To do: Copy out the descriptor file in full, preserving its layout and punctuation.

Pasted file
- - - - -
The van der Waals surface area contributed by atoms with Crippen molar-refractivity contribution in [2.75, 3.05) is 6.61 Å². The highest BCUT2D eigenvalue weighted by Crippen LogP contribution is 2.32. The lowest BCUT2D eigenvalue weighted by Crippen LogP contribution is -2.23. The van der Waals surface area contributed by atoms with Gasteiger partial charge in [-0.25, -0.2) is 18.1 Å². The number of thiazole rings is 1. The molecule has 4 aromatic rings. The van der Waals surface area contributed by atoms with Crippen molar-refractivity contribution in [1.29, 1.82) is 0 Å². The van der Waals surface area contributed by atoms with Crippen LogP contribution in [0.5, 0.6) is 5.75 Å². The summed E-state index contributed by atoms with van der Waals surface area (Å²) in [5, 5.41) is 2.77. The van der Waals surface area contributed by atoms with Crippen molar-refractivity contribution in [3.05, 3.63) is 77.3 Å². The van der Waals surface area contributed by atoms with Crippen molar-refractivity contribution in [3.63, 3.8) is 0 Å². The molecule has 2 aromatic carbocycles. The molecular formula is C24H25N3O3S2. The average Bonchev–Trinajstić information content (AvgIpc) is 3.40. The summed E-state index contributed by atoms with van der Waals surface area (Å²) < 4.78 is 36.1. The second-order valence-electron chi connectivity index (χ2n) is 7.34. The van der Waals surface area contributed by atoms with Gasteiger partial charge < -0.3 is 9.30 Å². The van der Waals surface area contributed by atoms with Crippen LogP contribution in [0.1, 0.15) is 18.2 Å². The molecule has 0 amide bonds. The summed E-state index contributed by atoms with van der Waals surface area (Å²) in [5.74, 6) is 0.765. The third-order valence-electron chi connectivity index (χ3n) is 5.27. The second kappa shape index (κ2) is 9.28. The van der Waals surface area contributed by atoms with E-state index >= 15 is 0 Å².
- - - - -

The van der Waals surface area contributed by atoms with Crippen molar-refractivity contribution in [2.75, 3.05) is 6.61 Å². The highest BCUT2D eigenvalue weighted by Crippen LogP contribution is 2.32. The lowest BCUT2D eigenvalue weighted by Crippen LogP contribution is -2.23. The van der Waals surface area contributed by atoms with Gasteiger partial charge in [-0.25, -0.2) is 18.1 Å². The number of thiazole rings is 1. The molecule has 4 aromatic rings. The van der Waals surface area contributed by atoms with Crippen molar-refractivity contribution in [1.29, 1.82) is 0 Å². The van der Waals surface area contributed by atoms with Crippen LogP contribution in [0.5, 0.6) is 5.75 Å². The summed E-state index contributed by atoms with van der Waals surface area (Å²) in [5, 5.41) is 2.77. The van der Waals surface area contributed by atoms with Crippen molar-refractivity contribution in [3.05, 3.63) is 77.3 Å². The van der Waals surface area contributed by atoms with Crippen molar-refractivity contribution in [3.63, 3.8) is 0 Å². The molecule has 2 aromatic carbocycles. The molecular formula is C24H25N3O3S2. The average Bonchev–Trinajstić information content (AvgIpc) is 3.40. The summed E-state index contributed by atoms with van der Waals surface area (Å²) < 4.78 is 36.1. The second-order valence-electron chi connectivity index (χ2n) is 7.34. The van der Waals surface area contributed by atoms with Gasteiger partial charge < -0.3 is 9.30 Å². The van der Waals surface area contributed by atoms with Crippen LogP contribution in [0.1, 0.15) is 18.2 Å². The molecule has 0 amide bonds. The summed E-state index contributed by atoms with van der Waals surface area (Å²) in [5.74, 6) is 0.765. The third-order valence-electron chi connectivity index (χ3n) is 5.27. The second kappa shape index (κ2) is 9.28. The van der Waals surface area contributed by atoms with E-state index >= 15 is 0 Å².